The Inversion that Wasn't

The world of investing is a strange place. Some months ago, the yield curve, or the difference in yields paid by bonds of different maturities, inverted. Since yield curve inversions are a near-perfect recession indicator, much ink was spilled discussing it. Understandably, investors were focused on when a recession would hit. Many analysts thought that maybe a year or two out was a good expectation.

Fast forward to today and it seems like investors couldn’t be bothered to consider such a thing. Barring day-to-day volatility driven largely by trade tension headlines, stocks have continued to rise. The Dow Jones Industrial Average and the S&P 500 have both recently hit record highs. But aren’t we supposed to be edging toward recession? How can stocks keep going up?

This summer the Federal Reserve started lowering interest rates in response to fears about the economy slowing and trade-related uncertainty. Since then they’ve dropped short-term rates 0.75% and this, probably more than anything else, has helped investors ignore the yield curve inversion. But then the yield curve began to steepen recently and is no longer inverted! What’s an investor to think?

Does all this mean our recession fears were unfounded? Does it mean stocks can rise indefinitely? The answer to both questions is no, but stocks can continue to rise for a while because the stock market loves low interest rates, even in the face of growing problems such as low inflation, declining business sentiment and the continued slowing of the manufacturing sector. And the love affair strengthens when investors have been assured rates will stay low for the foreseeable future.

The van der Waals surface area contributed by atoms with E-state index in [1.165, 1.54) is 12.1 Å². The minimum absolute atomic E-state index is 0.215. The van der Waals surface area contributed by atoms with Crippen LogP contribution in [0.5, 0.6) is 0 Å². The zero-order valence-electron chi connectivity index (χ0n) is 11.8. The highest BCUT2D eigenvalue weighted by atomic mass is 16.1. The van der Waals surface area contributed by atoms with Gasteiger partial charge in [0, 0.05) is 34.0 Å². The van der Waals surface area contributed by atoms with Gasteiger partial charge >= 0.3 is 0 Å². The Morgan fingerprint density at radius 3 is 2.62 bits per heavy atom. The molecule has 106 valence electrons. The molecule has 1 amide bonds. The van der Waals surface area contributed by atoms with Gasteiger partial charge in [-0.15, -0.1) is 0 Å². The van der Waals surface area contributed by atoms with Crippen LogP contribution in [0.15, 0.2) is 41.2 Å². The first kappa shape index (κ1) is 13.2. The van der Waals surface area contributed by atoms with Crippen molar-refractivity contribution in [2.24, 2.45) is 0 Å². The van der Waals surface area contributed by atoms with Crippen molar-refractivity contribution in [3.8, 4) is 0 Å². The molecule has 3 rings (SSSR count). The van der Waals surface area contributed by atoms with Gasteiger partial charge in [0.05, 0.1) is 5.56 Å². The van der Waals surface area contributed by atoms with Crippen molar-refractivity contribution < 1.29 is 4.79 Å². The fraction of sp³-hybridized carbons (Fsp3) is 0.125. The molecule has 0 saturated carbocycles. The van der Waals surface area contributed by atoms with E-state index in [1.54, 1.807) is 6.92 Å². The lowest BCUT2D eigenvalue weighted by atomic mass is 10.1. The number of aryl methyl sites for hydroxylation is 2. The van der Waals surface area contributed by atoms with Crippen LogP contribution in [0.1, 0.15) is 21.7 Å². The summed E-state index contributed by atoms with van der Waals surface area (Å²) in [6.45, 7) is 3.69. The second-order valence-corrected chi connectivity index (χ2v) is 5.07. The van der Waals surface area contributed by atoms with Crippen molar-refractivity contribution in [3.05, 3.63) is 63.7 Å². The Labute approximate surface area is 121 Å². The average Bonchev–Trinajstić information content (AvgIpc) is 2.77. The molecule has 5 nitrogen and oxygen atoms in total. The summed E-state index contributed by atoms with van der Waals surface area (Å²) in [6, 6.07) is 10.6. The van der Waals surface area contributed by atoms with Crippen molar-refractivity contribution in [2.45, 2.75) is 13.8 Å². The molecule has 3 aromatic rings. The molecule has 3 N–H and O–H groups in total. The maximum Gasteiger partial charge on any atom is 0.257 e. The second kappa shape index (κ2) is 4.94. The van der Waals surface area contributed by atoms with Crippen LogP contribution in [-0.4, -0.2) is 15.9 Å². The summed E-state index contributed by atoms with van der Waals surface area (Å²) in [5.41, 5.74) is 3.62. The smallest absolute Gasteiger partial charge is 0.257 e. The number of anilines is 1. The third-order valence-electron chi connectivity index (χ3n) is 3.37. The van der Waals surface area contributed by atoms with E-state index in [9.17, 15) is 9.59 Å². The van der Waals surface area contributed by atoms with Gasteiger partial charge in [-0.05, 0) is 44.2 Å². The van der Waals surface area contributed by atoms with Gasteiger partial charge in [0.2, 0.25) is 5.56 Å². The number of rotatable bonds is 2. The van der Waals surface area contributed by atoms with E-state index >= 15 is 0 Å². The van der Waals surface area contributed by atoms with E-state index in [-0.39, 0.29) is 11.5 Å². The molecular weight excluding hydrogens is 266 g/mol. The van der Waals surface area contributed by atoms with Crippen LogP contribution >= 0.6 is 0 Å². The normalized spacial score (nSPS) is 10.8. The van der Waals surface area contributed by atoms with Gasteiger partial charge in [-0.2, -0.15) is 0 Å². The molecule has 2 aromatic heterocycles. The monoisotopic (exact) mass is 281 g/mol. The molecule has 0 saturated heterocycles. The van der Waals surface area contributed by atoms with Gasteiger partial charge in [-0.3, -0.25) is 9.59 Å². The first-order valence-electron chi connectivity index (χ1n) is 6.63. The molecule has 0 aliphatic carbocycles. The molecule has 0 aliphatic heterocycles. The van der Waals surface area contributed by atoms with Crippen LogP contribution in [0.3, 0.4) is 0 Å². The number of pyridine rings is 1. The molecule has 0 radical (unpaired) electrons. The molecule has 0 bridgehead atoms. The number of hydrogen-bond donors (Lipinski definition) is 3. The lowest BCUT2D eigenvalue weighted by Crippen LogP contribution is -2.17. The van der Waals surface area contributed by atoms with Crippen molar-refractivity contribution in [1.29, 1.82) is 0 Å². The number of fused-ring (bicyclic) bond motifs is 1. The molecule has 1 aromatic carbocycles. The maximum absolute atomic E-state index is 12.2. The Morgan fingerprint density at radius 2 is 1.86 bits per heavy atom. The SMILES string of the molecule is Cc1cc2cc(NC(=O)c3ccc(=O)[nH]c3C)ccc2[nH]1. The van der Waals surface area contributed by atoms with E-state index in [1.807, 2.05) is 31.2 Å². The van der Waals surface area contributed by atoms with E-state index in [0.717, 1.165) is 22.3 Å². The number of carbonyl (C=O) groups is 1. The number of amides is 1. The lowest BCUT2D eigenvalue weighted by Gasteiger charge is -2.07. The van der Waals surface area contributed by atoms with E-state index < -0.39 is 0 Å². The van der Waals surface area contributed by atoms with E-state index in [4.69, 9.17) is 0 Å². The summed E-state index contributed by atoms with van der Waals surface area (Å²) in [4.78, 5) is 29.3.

My research partners at Bespoke Investment Group explained this through an interesting metaphor following the Fed’s rate setting meeting in October.

“It was almost the equivalent of your parents telling you on a Friday that they were going away for the weekend and wouldn't be back until Monday at the earliest. In other words, party this weekend!”

The partiers in this case are investors and the keys to the house (and the liquor cabinet) are low rates supplied by the Fed (the parents). Historically, yield curves tend to re-invert after being inverted as long as they just were, so that will be something to watch out for in the coming weeks and months. Another inversion would certainly stoke the recession fires again. By the way, analysts are still predicting a coming recession, just maybe a little farther away than originally thought.

If you’re interested, here’s a list of yields from the Wall Street Journal as the bond market closed on Friday. You’ll see the yield percentage being higher with the 30yr bond and then declining at each separate maturity step down to one month. This is what a normally sloped yield curve looks like, albeit with historically low rates across the board. Flip this around and make the shorter maturities yield more than longer-term and you’ll get a sense of how backwards yield curve inversions can look.

Have questions? Ask me. I can help.

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